Caps of the Soviet Railways
Shown here are caps worn by workers and supervisors of the Soviet Railways. Railroads have always been vital to the functioning of the Soviet State - both militarily and economically. As such, Soviet railroad personnel typically received recognition and respect in excess of their counterparts elsewhere in the world. Once under the Commissariat/Ministry of Communications, the later independent Soviet Ministry of Railways was responsible for the largest railway system in the world; incorporating at its peak 31 separate regional railroads under its umbrella. Cross country and metropolitan (metro) lines were its responsibility - but not streetcars, which fell under the Ministry of Housing & Public Utilities.
Of all the Non-MOD visor caps, Railroad caps are the most often seen and collected - at least the later ones. Railway uniforms have also been the best documented outside the Ministry of Defense, with virtually every regulated uniform change since 1943 available on Russian websites or collector forums. I have also been fortunate in amassing a very comprehensive collection of these caps - which I believe well displays their evolution over the Cold War period.
1943 was a seminal year in the development of railroad uniforms. In that wartime year, as the military was undertaking a major uniform change itself, Railways uniforms were "militarized", incorporating many of the same elements used in the Red Army. The standard uniform was dark blue (although black material was also sometimes used), with light brown (khaki) and white tunic variants for summer/hot wear. These latter colors were, in practice, generally confined to high-ranking personnel and were rarely seen. Shoulderboards denoting rank were also authorized, although these were relatively short-lived, being replaced with sleeve insignia postwar. Uniform caps were also made from dark blue/black cotton or wool cloth with a black wool or velvet band, piped with green wool. A khaki-topped version matching the khaki tunic and a white cover for the dark blue cap for wear with the white tunic also existed. These uniforms remained in use until 1955, when, following the death of Stalin, the military look was toned down and certain pre-war uniform elements - like departmental colored piping - were reintroduced. Dark blue uniforms (again often nearly black) uniforms remained standard for winter wear and for junior personnel. Uniforms were greatly simplified in 1963 when piping colors were unified back to green and winter uniforms officially became black. Less-comprehensive uniform "tweaks" occurred in 1973 and 1979, affecting insignia worn on tunics and caps. The last major change occurred in 1985, when dark blue replaced the black winter uniform tunics and cap tops - changes that remained in place through the end of the USSR. Throughout this entire period specialized caps for station commandants and signalers also existed - examples of which are shown below.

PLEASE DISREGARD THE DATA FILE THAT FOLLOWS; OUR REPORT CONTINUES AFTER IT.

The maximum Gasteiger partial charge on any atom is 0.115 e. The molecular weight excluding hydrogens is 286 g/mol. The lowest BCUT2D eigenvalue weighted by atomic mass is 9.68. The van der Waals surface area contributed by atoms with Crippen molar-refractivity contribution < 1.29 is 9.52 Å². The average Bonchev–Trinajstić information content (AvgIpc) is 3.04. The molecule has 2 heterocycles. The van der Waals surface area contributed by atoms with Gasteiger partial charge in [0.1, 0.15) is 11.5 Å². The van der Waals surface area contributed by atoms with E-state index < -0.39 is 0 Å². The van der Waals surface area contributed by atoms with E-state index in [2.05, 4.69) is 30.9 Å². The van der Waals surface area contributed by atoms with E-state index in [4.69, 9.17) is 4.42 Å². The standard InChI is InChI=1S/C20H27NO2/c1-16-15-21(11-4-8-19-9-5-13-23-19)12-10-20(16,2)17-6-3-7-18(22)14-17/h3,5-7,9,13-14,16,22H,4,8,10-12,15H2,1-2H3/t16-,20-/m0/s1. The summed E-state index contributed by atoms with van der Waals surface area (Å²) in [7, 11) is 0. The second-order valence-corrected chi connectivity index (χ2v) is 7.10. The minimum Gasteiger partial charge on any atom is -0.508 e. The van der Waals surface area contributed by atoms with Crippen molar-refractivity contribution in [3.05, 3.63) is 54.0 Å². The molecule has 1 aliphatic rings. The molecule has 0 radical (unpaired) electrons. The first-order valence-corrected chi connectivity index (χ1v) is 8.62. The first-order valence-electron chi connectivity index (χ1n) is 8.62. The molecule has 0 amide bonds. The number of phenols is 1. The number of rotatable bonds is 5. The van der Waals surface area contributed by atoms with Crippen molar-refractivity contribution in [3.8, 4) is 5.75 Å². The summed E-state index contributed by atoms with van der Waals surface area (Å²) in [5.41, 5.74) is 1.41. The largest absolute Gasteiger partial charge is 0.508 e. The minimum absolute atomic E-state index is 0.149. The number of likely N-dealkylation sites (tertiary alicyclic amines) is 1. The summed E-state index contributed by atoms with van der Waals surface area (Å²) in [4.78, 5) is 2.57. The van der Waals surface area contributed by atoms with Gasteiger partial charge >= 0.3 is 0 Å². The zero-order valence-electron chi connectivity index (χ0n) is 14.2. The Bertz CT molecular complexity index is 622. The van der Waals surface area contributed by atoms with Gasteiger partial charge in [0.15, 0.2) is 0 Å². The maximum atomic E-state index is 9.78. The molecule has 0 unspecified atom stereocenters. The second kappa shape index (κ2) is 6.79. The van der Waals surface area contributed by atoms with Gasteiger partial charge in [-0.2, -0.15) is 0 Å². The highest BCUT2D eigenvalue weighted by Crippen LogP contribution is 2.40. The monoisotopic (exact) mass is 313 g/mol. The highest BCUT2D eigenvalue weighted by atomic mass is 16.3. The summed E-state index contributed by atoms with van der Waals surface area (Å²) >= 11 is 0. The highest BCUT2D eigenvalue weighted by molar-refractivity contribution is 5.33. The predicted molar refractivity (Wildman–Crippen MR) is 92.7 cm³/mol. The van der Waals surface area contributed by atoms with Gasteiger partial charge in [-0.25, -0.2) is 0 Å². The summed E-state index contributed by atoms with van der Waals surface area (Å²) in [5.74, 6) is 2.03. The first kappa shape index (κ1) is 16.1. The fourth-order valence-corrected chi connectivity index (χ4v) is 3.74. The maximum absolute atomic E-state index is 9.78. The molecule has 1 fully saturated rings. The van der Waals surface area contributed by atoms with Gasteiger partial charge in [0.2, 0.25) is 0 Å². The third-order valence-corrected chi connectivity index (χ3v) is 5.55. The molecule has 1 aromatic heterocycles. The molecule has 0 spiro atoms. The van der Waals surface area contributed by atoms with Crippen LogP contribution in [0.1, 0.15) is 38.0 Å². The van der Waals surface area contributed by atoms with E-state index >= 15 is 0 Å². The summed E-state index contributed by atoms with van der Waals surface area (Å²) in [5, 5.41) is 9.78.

A thumbnail image accompanies each cap description. Clicking on that thumbnail will bring up a larger, higher resolution image.
People's Commissariat of Communications (Railways)
While I believe this cap was actually made (or at least renovated) for a Soviet film studio, I am including it to illustrate the cap cockade worn by Railways personnel from 1932 until new insignia was introduced in
1943. This took the shape of a beautiful brass and red enamel star with an embossed symbol showing an on-coming train locomotive driving down a length of track. A number of versions exist of this symbol, varying
especially in the size of the locomotive. Be aware there are very nice reproductions of this star being sold - which are discernable by either being made of aluminum or having cold enamel (paint), which can
be seen under a black light. The buttons on an original cap from this period would also have buttons stamped with this same on-coming train symbol, as also seen here.
If Original - Very Rare
This cap was part of the winter dark blue uniform introduced in 1943 for all personnel. While issue junior personnel uniforms were usually blue-black in shade, those tailor-made for more senior Railway officials were usually in a truer dark blue hue, such as on the napped wool crown of the cap shown here. The band is black velvet - which was only authorized for middle, senior and highest staff; caps made for junior staff and rank and file had a plain black cloth (wool) band. Green piping was standard for all personnel over this period. The cap's structure is typical of 1940s manufacture: the crown is low and small in circumference while the black fiberboard visor is spade-shaped. All Railways' caps other than the highest staff mounted a black oilcloth chinstrap. This strap was held in place by two silver-colored metal buttons embossed with the now-standard Railways' emblem: a crossed wrench and hammer. The most distinctive feature of 1943-1955 caps was the use of a small Red Army-type red star (brass-coated steel with hot red enamel) pinned through the crown. A silver crossed wrench and hammer emblem was pinned through the band.
Red and yellow-topped versions of these caps also existed, later versions of which are described below.